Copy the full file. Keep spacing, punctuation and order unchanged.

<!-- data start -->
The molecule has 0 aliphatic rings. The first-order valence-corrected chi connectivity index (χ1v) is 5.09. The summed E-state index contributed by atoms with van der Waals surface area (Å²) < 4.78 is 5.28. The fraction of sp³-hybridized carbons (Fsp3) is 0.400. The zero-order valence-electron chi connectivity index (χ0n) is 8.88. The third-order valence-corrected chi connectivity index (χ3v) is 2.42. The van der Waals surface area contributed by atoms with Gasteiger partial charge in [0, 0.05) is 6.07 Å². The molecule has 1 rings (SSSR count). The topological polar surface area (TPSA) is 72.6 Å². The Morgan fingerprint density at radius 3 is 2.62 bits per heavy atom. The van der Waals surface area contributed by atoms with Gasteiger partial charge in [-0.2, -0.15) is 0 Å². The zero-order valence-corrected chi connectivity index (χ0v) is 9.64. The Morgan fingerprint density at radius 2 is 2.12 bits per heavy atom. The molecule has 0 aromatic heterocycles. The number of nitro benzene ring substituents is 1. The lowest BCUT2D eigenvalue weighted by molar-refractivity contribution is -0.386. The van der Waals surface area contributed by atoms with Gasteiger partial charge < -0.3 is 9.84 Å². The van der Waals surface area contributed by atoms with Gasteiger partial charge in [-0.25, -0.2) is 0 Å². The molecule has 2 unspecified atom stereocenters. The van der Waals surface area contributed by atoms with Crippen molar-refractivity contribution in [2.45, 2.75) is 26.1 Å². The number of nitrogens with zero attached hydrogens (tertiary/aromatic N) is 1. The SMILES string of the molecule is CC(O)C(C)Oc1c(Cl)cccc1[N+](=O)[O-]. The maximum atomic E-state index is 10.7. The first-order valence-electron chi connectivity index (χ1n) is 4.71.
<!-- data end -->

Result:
The molecule has 0 aliphatic rings. The first-order valence-corrected chi connectivity index (χ1v) is 5.09. The summed E-state index contributed by atoms with van der Waals surface area (Å²) < 4.78 is 5.28. The fraction of sp³-hybridized carbons (Fsp3) is 0.400. The zero-order valence-electron chi connectivity index (χ0n) is 8.88. The third-order valence-corrected chi connectivity index (χ3v) is 2.42. The van der Waals surface area contributed by atoms with Gasteiger partial charge in [0, 0.05) is 6.07 Å². The molecule has 1 rings (SSSR count). The topological polar surface area (TPSA) is 72.6 Å². The Morgan fingerprint density at radius 3 is 2.62 bits per heavy atom. The van der Waals surface area contributed by atoms with Gasteiger partial charge in [-0.2, -0.15) is 0 Å². The zero-order valence-corrected chi connectivity index (χ0v) is 9.64. The Morgan fingerprint density at radius 2 is 2.12 bits per heavy atom. The molecule has 0 aromatic heterocycles. The number of nitro benzene ring substituents is 1. The lowest BCUT2D eigenvalue weighted by molar-refractivity contribution is -0.386. The van der Waals surface area contributed by atoms with Gasteiger partial charge < -0.3 is 9.84 Å². The van der Waals surface area contributed by atoms with Gasteiger partial charge in [-0.25, -0.2) is 0 Å². The molecule has 2 unspecified atom stereocenters. The van der Waals surface area contributed by atoms with Crippen molar-refractivity contribution in [2.45, 2.75) is 26.1 Å². The number of nitrogens with zero attached hydrogens (tertiary/aromatic N) is 1. The SMILES string of the molecule is CC(O)C(C)Oc1c(Cl)cccc1[N+](=O)[O-]. The maximum atomic E-state index is 10.7. The first-order valence-electron chi connectivity index (χ1n) is 4.71.